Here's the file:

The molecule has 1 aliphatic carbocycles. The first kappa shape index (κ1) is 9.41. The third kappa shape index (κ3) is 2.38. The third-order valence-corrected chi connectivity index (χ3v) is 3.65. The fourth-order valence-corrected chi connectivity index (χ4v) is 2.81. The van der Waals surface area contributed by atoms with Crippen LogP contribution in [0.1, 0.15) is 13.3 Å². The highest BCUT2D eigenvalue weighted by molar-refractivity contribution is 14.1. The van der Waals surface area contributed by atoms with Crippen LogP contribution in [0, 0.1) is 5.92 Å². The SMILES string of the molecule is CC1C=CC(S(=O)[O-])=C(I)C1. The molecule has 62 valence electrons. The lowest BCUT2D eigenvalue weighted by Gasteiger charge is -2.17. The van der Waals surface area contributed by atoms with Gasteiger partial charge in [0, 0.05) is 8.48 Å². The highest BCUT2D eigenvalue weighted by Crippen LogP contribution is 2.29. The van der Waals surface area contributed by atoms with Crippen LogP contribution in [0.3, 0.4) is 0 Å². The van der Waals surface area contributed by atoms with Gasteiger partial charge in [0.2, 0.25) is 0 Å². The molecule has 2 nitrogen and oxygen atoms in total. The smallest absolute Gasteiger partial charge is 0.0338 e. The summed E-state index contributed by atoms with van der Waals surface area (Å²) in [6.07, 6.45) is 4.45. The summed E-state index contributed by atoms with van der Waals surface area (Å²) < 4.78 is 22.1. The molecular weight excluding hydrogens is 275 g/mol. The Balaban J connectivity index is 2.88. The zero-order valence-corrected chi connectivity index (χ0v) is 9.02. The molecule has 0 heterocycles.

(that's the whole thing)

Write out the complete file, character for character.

The molecule has 1 aliphatic carbocycles. The first kappa shape index (κ1) is 9.41. The third kappa shape index (κ3) is 2.38. The third-order valence-corrected chi connectivity index (χ3v) is 3.65. The fourth-order valence-corrected chi connectivity index (χ4v) is 2.81. The van der Waals surface area contributed by atoms with Crippen LogP contribution in [0.1, 0.15) is 13.3 Å². The highest BCUT2D eigenvalue weighted by molar-refractivity contribution is 14.1. The van der Waals surface area contributed by atoms with Crippen LogP contribution in [0, 0.1) is 5.92 Å². The SMILES string of the molecule is CC1C=CC(S(=O)[O-])=C(I)C1. The molecule has 62 valence electrons. The lowest BCUT2D eigenvalue weighted by Gasteiger charge is -2.17. The van der Waals surface area contributed by atoms with Gasteiger partial charge in [0, 0.05) is 8.48 Å². The highest BCUT2D eigenvalue weighted by Crippen LogP contribution is 2.29. The van der Waals surface area contributed by atoms with Crippen LogP contribution in [0.3, 0.4) is 0 Å². The van der Waals surface area contributed by atoms with Gasteiger partial charge in [0.2, 0.25) is 0 Å². The molecule has 2 nitrogen and oxygen atoms in total. The smallest absolute Gasteiger partial charge is 0.0338 e. The summed E-state index contributed by atoms with van der Waals surface area (Å²) in [6.07, 6.45) is 4.45. The summed E-state index contributed by atoms with van der Waals surface area (Å²) < 4.78 is 22.1. The molecular weight excluding hydrogens is 275 g/mol. The Balaban J connectivity index is 2.88. The zero-order valence-corrected chi connectivity index (χ0v) is 9.02. The molecule has 0 heterocycles.